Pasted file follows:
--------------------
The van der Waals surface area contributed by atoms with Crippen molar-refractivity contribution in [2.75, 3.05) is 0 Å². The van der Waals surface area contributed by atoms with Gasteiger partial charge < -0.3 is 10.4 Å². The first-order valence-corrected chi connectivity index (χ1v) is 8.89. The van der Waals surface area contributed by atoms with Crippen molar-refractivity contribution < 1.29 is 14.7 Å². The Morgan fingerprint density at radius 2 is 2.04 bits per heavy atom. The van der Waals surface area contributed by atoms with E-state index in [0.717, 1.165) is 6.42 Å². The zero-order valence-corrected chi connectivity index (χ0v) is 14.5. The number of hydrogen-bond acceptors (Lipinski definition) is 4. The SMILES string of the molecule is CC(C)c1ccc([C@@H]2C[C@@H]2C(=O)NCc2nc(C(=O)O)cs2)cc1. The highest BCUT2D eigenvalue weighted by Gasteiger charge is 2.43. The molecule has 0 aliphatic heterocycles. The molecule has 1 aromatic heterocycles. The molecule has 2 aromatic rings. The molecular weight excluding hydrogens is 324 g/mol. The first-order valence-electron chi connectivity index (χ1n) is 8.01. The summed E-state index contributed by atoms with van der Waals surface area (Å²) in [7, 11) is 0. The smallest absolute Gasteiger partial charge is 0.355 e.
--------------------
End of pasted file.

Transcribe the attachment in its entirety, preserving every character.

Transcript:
The van der Waals surface area contributed by atoms with Crippen molar-refractivity contribution in [2.75, 3.05) is 0 Å². The van der Waals surface area contributed by atoms with Gasteiger partial charge < -0.3 is 10.4 Å². The first-order valence-corrected chi connectivity index (χ1v) is 8.89. The van der Waals surface area contributed by atoms with Crippen molar-refractivity contribution < 1.29 is 14.7 Å². The Morgan fingerprint density at radius 2 is 2.04 bits per heavy atom. The van der Waals surface area contributed by atoms with E-state index in [0.717, 1.165) is 6.42 Å². The zero-order valence-corrected chi connectivity index (χ0v) is 14.5. The number of hydrogen-bond acceptors (Lipinski definition) is 4. The SMILES string of the molecule is CC(C)c1ccc([C@@H]2C[C@@H]2C(=O)NCc2nc(C(=O)O)cs2)cc1. The highest BCUT2D eigenvalue weighted by Gasteiger charge is 2.43. The molecule has 0 aliphatic heterocycles. The molecule has 1 aromatic heterocycles. The molecule has 2 aromatic rings. The molecular weight excluding hydrogens is 324 g/mol. The first-order valence-electron chi connectivity index (χ1n) is 8.01. The summed E-state index contributed by atoms with van der Waals surface area (Å²) in [7, 11) is 0. The smallest absolute Gasteiger partial charge is 0.355 e.